NECC Observer

The student news website of Northern Essex Community College, Haverhill and Lawrence, Mass.

A conversation with student trustee Courtney Morin

Courtney Morin serves as the Northern Essex Community College Student Government Association’s Vice President of Haverhill and also as the Student Trustee on NECC’s Board of Trustees.

In recent SGA meetings, she and Stephanie Haskell, a member of NECC’s staff and the advisor to the SGA (a position whose holder authorizes SGA votes and serves as the bridge between the student government and NECC higher-ups), have talked about a legal campaign proposed by the Student Advisory Council members to change the laws surrounding the election of the Student Trustee.

To find out more about their intent to challenge the laws and what the Student Trustee does at NECC, NECC Observer SGA Correspondent Jonas Ruzek sat down in his bedroom to interview Morin virtually. Below is the conversation that took place.

JONAS RUZEK: “How and why was the student trustee position established?”

COURTNEY MORIN: “The student trustee position is a position written into Massachusetts General Law. The reason why the position was established is not written. However, I suspect that it was to give a student voice to each public college’s Board of Trustees.”

RUZEK: “What are your roles and responsibilities as the student trustee?”

MORIN: “To act as the student representative to the Board of Trustees, be a voting member on the board and attend monthly meetings to discuss enrollment reports, planning, emeritus approvals, tenure approvals, sabbatical approvals and reports, audit reports, budget reports, fiscal year budget reports, campus safety reports, and other matters.

“The student trustee is also a voting member to the Student Advisory Council to the Board of Higher Education. The student trustee can also be a member on one of the committees on the college’s board of trustees, such as the Presidential Evaluation Committee, where President [Lane] Glenn’s leadership is evaluated each year.

“While it is not a requirement, Trustees are highly encouraged to be involved in and attend the Student Government Association, as they can be the bridge between the SGA and the Board of Trustees. This includes the ability to inform the SGA of any matters that may concern them and the student body as a whole (such as tuition increases, campus safety and armed police on campus, etc.).”

RUZEK: “When and how is the student trustee usually elected? And what are the necessary qualifications a prospective trustee must possess?”

MORIN: “The student trustee is elected every spring semester, usually at the end of April and early May. According to Massachusetts General Law, the new student trustee is to be elected by May 15. Students must be considered full-time students and be in good academic standing.”

RUZEK: “Is the position paid? Also, how long are terms?”

MORIN: “No, it is fully voluntary, and terms are one year, from July 1-June 30. But a Student Trustee is allowed to run for reelection.”

RUZEK: “What legal change to the laws surrounding the position are being proposed by Stephanie Haskell? Why is she pushing for this change?”

MORIN: “The legal changes to the laws surrounding the position are not being proposed by Stephanie; they are being proposed by the Student Advisory Council members. The change would be to alter the requirement of full-time to part-time. This would make the position open to more students and would be more equitable to the population of community college students specifically, as much of our population is part-time.”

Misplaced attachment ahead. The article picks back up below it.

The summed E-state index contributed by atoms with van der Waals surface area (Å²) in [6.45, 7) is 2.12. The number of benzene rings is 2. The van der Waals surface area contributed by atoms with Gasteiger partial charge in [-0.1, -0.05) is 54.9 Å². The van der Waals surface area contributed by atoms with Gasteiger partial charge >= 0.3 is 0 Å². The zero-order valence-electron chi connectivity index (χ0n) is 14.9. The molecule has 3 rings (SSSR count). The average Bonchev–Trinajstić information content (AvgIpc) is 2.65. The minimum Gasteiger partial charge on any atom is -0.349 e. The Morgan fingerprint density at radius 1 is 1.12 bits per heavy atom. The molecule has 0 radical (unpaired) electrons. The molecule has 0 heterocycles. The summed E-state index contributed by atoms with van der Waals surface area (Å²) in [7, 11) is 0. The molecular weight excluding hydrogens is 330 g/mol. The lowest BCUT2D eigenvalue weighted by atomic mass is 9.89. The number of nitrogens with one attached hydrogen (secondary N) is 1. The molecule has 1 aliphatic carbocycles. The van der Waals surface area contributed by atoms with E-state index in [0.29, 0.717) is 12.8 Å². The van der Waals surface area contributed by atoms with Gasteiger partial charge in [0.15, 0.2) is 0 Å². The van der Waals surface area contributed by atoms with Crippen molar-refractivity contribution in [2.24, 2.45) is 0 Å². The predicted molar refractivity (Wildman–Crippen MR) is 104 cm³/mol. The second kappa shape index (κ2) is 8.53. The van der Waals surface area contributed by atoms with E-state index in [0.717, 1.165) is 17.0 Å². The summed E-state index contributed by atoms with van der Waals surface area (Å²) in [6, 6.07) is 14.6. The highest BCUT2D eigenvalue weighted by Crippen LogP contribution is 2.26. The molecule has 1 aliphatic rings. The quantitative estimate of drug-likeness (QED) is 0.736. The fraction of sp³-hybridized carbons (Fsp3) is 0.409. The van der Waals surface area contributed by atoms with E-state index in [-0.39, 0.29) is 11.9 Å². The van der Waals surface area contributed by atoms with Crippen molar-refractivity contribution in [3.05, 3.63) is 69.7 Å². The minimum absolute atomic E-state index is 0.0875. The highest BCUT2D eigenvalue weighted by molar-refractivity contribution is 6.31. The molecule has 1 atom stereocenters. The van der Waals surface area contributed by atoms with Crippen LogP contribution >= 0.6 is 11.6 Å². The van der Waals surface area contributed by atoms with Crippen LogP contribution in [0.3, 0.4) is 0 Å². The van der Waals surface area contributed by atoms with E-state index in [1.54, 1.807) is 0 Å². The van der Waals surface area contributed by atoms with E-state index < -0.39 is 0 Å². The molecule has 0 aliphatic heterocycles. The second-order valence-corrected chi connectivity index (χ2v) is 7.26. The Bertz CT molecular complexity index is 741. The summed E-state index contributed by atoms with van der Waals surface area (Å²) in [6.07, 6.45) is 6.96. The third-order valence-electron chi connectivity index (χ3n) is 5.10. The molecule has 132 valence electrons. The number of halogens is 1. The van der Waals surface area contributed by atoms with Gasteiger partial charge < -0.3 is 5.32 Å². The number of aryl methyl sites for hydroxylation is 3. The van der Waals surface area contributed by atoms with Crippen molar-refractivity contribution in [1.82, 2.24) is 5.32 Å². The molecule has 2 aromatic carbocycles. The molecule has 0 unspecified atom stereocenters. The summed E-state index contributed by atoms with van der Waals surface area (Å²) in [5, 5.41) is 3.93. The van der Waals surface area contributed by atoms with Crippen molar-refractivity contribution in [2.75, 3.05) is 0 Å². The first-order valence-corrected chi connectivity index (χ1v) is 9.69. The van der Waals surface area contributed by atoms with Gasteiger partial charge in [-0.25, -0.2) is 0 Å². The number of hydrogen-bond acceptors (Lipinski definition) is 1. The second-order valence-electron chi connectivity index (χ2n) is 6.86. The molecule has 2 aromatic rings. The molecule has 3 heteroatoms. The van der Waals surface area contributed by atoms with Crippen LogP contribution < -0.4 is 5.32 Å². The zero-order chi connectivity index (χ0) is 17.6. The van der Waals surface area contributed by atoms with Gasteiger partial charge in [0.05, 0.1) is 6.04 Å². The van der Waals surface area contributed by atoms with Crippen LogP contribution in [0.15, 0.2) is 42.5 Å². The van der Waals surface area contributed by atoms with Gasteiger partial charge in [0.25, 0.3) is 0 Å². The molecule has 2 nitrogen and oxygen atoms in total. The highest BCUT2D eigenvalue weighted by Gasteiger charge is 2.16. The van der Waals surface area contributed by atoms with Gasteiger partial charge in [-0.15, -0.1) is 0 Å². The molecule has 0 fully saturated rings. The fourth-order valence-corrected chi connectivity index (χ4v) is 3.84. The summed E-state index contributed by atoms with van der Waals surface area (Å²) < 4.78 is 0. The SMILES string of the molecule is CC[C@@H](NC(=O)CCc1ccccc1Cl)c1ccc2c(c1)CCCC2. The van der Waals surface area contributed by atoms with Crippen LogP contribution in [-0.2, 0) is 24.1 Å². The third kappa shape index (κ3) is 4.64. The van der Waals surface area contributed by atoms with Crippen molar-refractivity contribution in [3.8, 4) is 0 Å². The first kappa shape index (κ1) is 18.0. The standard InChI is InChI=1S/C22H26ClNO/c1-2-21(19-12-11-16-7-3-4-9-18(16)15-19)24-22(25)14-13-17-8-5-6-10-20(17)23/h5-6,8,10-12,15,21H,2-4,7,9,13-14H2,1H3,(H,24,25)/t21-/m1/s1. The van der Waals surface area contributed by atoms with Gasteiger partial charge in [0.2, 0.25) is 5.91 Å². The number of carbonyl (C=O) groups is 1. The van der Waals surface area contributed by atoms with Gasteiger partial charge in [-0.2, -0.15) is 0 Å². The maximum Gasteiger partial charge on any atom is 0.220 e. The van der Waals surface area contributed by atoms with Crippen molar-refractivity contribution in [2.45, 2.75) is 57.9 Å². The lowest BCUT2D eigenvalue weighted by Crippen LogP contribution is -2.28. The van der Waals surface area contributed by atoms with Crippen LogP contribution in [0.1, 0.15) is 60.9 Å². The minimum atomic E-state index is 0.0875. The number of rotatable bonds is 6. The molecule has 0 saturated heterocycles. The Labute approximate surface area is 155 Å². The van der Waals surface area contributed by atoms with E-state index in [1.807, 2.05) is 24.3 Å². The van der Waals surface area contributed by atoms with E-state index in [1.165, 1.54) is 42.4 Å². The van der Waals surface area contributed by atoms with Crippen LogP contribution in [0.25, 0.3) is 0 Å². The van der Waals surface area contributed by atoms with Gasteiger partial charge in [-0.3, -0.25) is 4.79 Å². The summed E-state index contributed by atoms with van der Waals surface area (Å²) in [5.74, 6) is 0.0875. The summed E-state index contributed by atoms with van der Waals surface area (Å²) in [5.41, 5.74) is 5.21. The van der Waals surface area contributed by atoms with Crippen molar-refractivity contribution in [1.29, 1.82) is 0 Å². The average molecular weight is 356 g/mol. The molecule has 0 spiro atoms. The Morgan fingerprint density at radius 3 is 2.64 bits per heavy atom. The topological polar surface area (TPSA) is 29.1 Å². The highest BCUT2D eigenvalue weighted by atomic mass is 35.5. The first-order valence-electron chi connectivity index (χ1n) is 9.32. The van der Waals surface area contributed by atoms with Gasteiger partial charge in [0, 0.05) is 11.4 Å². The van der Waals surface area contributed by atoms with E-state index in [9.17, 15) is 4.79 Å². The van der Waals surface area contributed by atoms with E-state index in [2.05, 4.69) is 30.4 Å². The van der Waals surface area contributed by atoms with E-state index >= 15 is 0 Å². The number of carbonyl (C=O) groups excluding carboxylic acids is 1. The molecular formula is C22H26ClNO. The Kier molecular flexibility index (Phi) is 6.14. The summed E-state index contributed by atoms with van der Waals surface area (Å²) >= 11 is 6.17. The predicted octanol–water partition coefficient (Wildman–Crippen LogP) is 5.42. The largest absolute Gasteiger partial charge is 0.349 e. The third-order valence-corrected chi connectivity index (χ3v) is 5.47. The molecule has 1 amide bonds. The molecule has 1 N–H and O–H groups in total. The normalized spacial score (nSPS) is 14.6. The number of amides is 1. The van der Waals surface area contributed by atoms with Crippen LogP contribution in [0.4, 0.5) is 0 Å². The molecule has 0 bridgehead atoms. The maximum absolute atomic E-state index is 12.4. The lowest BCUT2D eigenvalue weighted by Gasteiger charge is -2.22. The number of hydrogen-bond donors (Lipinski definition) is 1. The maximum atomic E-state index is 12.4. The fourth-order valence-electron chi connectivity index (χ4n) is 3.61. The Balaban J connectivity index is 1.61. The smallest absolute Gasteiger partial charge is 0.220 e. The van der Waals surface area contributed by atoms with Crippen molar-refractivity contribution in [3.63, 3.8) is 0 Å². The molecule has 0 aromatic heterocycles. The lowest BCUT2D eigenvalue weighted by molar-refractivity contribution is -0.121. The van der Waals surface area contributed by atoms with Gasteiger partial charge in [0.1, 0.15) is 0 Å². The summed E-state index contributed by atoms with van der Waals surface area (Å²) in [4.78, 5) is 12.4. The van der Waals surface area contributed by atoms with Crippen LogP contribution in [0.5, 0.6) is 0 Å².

RUZEK: “Do you foresee in the near future any change to the laws? If so, what kind of change?”

MORIN: “In the face of COVID-19, I don’t see any change to the laws, specific to this change in requirement, happening soon, However, it is something that I hope won’t be forgotten in the aftereffects of the pandemic. This change is important, though, and shouldn’t be forgotten.

“Also, for the law to change we need a legislature to sponsor the law first. I’m unaware right now if the Student Advisory Council members have gotten one yet. Then they have to go through a very long process of changing a law.”

RUZEK: “How high of a priority do you think change to the laws should be? How much of a problem do you consider current laws to be?”

MORIN: “For community colleges specifically, I think that the law is outdated and doesn’t reflect the current population of community college students.”

“Even at the university level, there are more part-time students attending than ever. A student is a student, and we should not be disqualifying certain students because they aren’t considered full time, especially if there is already a concern in our student population of hunger and homelessness.

“Many have to go only part-time so that they can support themselves and/or their families, be this through working one-two jobs, taking care of kids or other family members, dealing with chronic illness, transportation, food, etc. They are still members of our NECC community, or their respective college communities, and their voices should still be able to be heard as such.”

RUZEK: “Is there anything else you want the public to know?”

MORIN: “Student voice is fundamental to the operation of colleges. There would be no colleges if there were no students. The Student Trustee position allows this voice to reach the people at the top of the ladder and to make certain that our voices can be heard if need be.

“It’s an incredibly interesting position, as you are able to see two sides of the governance process: the student perspective and the administrative perspective. Sometimes these don’t align, but the ability to hear and see the perspectives of the administration on why they chose to do X, Y and Z is incredibly valuable. ”

 

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